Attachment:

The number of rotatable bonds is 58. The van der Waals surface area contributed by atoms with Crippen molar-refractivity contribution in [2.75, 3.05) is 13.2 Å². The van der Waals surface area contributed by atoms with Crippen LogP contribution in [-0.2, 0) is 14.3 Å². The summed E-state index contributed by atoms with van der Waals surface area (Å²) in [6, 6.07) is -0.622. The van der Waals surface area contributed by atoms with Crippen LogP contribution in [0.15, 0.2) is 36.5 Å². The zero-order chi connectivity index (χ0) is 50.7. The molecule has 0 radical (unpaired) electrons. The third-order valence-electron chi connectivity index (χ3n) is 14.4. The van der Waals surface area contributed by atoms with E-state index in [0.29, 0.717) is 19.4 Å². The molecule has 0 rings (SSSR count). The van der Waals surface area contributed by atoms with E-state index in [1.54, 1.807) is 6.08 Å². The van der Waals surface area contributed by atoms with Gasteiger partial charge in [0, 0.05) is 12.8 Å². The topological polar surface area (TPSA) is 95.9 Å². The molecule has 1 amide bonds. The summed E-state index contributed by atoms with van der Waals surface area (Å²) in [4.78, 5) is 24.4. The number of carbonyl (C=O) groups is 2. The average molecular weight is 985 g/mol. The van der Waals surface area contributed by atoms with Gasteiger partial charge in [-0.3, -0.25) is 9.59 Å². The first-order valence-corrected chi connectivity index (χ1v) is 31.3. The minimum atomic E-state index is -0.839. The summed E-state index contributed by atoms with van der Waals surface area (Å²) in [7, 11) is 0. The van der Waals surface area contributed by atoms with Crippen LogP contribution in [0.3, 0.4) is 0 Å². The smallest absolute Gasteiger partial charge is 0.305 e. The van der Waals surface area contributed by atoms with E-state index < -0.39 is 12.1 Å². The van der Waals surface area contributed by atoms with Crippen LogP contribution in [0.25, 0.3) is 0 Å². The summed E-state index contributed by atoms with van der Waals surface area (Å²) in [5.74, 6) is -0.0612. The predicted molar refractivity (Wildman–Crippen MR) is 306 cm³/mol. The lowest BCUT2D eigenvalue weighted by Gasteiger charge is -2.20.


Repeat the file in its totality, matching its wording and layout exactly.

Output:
The number of rotatable bonds is 58. The van der Waals surface area contributed by atoms with Crippen molar-refractivity contribution in [2.75, 3.05) is 13.2 Å². The van der Waals surface area contributed by atoms with Crippen LogP contribution in [-0.2, 0) is 14.3 Å². The summed E-state index contributed by atoms with van der Waals surface area (Å²) in [6, 6.07) is -0.622. The van der Waals surface area contributed by atoms with Crippen LogP contribution in [0.15, 0.2) is 36.5 Å². The zero-order chi connectivity index (χ0) is 50.7. The molecule has 0 radical (unpaired) electrons. The third-order valence-electron chi connectivity index (χ3n) is 14.4. The van der Waals surface area contributed by atoms with E-state index in [0.29, 0.717) is 19.4 Å². The molecule has 0 rings (SSSR count). The van der Waals surface area contributed by atoms with E-state index in [1.54, 1.807) is 6.08 Å². The van der Waals surface area contributed by atoms with Gasteiger partial charge in [0, 0.05) is 12.8 Å². The topological polar surface area (TPSA) is 95.9 Å². The molecule has 1 amide bonds. The summed E-state index contributed by atoms with van der Waals surface area (Å²) in [4.78, 5) is 24.4. The number of carbonyl (C=O) groups is 2. The average molecular weight is 985 g/mol. The van der Waals surface area contributed by atoms with Gasteiger partial charge in [-0.3, -0.25) is 9.59 Å². The first-order valence-corrected chi connectivity index (χ1v) is 31.3. The minimum atomic E-state index is -0.839. The summed E-state index contributed by atoms with van der Waals surface area (Å²) in [7, 11) is 0. The van der Waals surface area contributed by atoms with Crippen LogP contribution in [0.3, 0.4) is 0 Å². The smallest absolute Gasteiger partial charge is 0.305 e. The van der Waals surface area contributed by atoms with E-state index < -0.39 is 12.1 Å². The van der Waals surface area contributed by atoms with Crippen LogP contribution in [0.25, 0.3) is 0 Å². The summed E-state index contributed by atoms with van der Waals surface area (Å²) in [5.74, 6) is -0.0612. The predicted molar refractivity (Wildman–Crippen MR) is 306 cm³/mol. The lowest BCUT2D eigenvalue weighted by Gasteiger charge is -2.20.